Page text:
Pro-life young people in Ireland hold a gala ball each year in Dublin to raise much needed funds for Hugh’s House. Students for Life Ireland get involved each year in the annual collection for the Special Olympics, another fantastic organisation, whose foundress was – surprise, surprise – a pro-life activist and campaigner.

Eunice Kennedy Shriver, who died in 2009 aged 88, was a sister of the late US President John F. Kennedy. She was a Democrat. She always maintained that an incident in her childhood motivated her, and indeed she maintained that it also motivated President Kennedy. Their sister, Rosemary, was said to have had an intellectual disability (1) and underwent a controversial, barbaric and now discredited lobotomy procedure in her youth. The Kennedys’ father Joseph had organised the procedure without consulting his wife Rose in what is widely interpreted as an effort to ‘cure’ his daughter so as to avoid ‘shame’ for the family. 

Rosemary was subsequently institutionalised. Her sister Eunice was close to her and maintained that this incident drove her politically. Eunice was a feminist. She spoke in 2007 at the Kennedy Presidential Library about how she saw her mother and her sister ‘treated with unbearable rejection’, and how she ‘experienced the sting of rejection as a woman who was told that the real power was not for me’. 

She was perhaps most famous for her address to the athletes in the Special Olympics in 1987: ‘you send a message of hope, a message of victory. The right to play on any playing field, you have earned it, the right to study in any school, you have earned it. The days of separation and segregation are over’.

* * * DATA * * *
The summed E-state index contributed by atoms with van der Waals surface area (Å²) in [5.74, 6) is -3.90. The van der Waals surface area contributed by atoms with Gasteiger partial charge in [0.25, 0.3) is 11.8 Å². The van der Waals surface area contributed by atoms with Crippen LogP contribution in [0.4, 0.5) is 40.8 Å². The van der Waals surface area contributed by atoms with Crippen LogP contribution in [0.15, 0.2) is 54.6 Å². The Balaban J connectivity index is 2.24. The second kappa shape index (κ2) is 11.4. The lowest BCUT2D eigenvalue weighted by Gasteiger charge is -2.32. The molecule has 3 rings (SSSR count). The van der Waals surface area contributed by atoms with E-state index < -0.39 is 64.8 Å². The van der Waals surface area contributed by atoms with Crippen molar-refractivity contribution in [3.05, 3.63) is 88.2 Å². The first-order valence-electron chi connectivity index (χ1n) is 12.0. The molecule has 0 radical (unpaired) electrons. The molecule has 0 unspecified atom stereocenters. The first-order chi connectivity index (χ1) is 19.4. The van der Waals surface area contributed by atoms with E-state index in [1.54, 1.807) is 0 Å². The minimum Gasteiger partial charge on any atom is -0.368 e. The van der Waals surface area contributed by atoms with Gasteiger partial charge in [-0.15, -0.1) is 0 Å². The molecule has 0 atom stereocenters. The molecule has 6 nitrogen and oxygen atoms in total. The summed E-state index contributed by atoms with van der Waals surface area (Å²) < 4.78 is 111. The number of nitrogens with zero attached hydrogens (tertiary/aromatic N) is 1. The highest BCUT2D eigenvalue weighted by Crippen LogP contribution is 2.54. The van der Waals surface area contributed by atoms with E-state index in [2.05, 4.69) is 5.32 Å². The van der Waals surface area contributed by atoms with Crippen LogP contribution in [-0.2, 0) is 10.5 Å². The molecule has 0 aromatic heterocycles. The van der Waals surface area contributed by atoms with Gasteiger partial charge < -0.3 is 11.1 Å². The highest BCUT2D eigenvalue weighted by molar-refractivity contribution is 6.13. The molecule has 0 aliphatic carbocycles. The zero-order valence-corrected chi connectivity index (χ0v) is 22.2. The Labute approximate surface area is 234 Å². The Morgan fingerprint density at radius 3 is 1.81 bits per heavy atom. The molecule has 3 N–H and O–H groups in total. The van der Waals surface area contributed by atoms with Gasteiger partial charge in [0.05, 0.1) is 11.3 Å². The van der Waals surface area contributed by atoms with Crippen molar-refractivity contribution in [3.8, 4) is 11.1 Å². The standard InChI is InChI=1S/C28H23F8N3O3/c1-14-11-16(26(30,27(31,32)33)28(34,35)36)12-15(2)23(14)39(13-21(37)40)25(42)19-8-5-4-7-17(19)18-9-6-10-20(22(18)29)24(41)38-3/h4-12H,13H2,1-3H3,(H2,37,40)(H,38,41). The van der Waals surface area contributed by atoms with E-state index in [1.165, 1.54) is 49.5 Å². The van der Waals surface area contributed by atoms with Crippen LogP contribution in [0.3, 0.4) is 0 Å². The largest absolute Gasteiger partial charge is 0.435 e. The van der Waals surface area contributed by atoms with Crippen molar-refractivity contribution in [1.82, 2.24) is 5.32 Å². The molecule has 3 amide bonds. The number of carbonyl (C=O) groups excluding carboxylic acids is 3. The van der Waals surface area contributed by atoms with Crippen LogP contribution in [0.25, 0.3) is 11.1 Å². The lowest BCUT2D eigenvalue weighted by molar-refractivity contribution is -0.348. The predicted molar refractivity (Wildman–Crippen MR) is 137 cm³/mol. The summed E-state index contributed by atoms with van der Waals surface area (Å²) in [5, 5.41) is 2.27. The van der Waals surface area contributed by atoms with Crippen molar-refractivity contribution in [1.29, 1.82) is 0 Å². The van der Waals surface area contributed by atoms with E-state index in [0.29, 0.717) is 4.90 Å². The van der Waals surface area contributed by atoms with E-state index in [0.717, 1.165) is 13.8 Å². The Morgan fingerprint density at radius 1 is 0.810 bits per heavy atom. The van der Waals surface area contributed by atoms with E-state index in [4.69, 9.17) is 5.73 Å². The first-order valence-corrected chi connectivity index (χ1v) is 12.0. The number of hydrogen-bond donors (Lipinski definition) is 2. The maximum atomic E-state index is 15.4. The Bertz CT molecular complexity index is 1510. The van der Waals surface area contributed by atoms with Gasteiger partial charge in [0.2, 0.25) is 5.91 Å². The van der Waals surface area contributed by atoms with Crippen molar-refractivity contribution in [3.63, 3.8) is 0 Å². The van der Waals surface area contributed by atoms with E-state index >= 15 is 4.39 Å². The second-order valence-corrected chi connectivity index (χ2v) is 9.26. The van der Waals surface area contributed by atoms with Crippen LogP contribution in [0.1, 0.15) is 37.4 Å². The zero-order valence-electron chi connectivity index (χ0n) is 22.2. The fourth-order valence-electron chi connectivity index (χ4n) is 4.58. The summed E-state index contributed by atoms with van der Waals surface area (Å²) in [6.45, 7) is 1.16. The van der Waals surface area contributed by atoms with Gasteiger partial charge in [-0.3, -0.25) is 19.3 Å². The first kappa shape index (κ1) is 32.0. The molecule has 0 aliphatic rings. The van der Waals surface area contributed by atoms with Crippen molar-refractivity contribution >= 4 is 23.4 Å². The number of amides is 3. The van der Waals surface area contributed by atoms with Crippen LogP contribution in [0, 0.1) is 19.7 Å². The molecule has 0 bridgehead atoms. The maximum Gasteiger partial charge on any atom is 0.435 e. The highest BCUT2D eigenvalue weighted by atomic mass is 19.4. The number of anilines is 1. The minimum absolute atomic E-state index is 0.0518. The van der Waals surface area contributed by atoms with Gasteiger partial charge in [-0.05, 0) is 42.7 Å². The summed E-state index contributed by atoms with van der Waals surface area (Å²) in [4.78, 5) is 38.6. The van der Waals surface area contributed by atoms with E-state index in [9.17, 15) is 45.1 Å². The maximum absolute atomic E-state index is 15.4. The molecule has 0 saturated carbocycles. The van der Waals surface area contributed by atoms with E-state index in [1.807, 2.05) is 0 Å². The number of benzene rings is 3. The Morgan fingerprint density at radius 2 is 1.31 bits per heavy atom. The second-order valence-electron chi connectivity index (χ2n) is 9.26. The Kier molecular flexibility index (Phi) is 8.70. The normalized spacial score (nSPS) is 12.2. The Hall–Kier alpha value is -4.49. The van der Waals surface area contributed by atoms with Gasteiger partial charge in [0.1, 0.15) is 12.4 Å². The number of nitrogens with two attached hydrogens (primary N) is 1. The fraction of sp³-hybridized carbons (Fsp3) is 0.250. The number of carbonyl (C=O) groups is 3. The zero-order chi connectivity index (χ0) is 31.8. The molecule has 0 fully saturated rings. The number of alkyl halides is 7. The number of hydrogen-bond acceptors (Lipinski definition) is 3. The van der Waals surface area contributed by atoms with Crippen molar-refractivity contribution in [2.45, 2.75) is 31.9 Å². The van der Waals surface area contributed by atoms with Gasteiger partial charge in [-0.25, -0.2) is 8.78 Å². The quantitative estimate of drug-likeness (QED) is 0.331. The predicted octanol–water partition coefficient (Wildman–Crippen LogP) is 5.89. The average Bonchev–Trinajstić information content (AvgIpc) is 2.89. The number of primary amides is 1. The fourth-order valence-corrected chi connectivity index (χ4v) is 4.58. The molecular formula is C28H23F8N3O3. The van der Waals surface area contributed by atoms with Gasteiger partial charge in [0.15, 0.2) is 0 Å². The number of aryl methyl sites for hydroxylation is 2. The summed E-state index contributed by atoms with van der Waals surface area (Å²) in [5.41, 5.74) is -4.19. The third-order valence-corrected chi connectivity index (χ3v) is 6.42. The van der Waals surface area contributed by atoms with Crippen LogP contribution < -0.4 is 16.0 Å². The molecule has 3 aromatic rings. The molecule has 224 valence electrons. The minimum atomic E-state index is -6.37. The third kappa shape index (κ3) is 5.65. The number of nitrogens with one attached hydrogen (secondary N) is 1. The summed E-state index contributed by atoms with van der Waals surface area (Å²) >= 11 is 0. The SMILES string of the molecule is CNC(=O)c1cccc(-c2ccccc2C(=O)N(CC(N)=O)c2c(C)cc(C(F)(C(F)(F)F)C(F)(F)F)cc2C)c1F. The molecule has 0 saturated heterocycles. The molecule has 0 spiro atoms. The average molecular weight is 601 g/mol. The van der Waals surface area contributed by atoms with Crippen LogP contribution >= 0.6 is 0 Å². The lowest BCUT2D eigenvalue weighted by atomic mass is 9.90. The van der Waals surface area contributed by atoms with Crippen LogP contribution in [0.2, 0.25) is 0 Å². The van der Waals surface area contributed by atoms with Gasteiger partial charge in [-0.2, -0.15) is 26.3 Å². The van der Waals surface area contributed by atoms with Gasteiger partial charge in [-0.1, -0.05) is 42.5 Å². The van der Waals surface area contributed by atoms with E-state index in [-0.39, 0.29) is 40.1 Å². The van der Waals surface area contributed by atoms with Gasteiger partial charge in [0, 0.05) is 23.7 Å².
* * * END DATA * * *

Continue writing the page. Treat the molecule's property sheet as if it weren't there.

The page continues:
Kennedy caused a storm in the 1990s when she wrote a letter to the New York Times denouncing a pro-choice group for using a quote from President Kennedy out of context to support their position. In 1992 she and other prominent Democrats paid for a two-page pro-life advertisement in the New York Times, opposing the Democratic Party’s moves towards supporting abortion on demand. She remained an avid supporter of Feminists for Life of America and Democrats for Life until her death.

There is no denying the fact that in the modern world pro-life people are stereotyped by journalists, commentators, campaigners and others. I am always delighted when pro-choice friends challenge me in a respectful manner about my views and motivations: quite often such conversations result in me better understanding their motivations and them better understanding mine. People like Martin and Sinéad McBreen, or Martin Curley and Ade Stack, or Eunice Kennedy Shiver give a face to the pro-life movement. They sum up what our motivations are, why we are pro-life: it’s all about love, equality and human rights and a desire to make the world a better, more welcoming place. My message to pro-choice people reading this is – talk to pro life people, investigate what motivates them, what incident has led them to this position. And my message to pro-life readers is the same – talk to pro-choice people! 

Luke-Peter Silke, 22, is an author and journalist from Co. Galway. He is currently studying for a BA in Creative Writing in NUIG and is a regular contributor to public discourse on radio and in print media. He has been an active pro-life campaigner for many years.

(1) It seems likely that Rosemary Kennedy may in fact have been suffering from depression. This article is worth reading, though we would caution readers that it uses the term ‘retarded’ somewhat uncritically.